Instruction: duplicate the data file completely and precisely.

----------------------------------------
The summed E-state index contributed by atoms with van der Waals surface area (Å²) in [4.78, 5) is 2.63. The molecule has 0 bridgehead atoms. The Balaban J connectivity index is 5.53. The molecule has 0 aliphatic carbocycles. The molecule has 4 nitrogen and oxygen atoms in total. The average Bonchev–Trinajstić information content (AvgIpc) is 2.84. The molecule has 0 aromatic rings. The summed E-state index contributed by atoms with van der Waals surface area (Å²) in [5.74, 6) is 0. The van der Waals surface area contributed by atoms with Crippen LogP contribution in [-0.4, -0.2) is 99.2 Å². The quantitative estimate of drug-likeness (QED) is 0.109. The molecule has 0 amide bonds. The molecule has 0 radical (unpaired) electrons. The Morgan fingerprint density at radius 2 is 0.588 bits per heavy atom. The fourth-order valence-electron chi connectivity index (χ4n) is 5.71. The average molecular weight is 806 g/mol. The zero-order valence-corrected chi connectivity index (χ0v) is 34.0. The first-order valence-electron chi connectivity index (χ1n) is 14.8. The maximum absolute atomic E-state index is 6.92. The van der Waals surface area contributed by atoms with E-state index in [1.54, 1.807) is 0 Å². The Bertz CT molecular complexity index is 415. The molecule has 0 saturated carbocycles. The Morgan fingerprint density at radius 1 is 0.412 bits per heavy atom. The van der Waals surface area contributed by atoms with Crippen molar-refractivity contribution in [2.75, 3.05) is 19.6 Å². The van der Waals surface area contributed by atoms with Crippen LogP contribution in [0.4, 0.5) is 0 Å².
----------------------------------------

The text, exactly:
The summed E-state index contributed by atoms with van der Waals surface area (Å²) in [4.78, 5) is 2.63. The molecule has 0 bridgehead atoms. The Balaban J connectivity index is 5.53. The molecule has 0 aliphatic carbocycles. The molecule has 4 nitrogen and oxygen atoms in total. The average Bonchev–Trinajstić information content (AvgIpc) is 2.84. The molecule has 0 aromatic rings. The summed E-state index contributed by atoms with van der Waals surface area (Å²) in [5.74, 6) is 0. The van der Waals surface area contributed by atoms with Crippen LogP contribution in [-0.4, -0.2) is 99.2 Å². The quantitative estimate of drug-likeness (QED) is 0.109. The molecule has 0 amide bonds. The molecule has 0 radical (unpaired) electrons. The Morgan fingerprint density at radius 2 is 0.588 bits per heavy atom. The fourth-order valence-electron chi connectivity index (χ4n) is 5.71. The average molecular weight is 806 g/mol. The zero-order valence-corrected chi connectivity index (χ0v) is 34.0. The first-order valence-electron chi connectivity index (χ1n) is 14.8. The maximum absolute atomic E-state index is 6.92. The van der Waals surface area contributed by atoms with E-state index in [1.54, 1.807) is 0 Å². The Bertz CT molecular complexity index is 415. The molecule has 0 saturated carbocycles. The Morgan fingerprint density at radius 1 is 0.412 bits per heavy atom. The van der Waals surface area contributed by atoms with Crippen molar-refractivity contribution in [2.75, 3.05) is 19.6 Å². The van der Waals surface area contributed by atoms with Crippen LogP contribution in [0.4, 0.5) is 0 Å².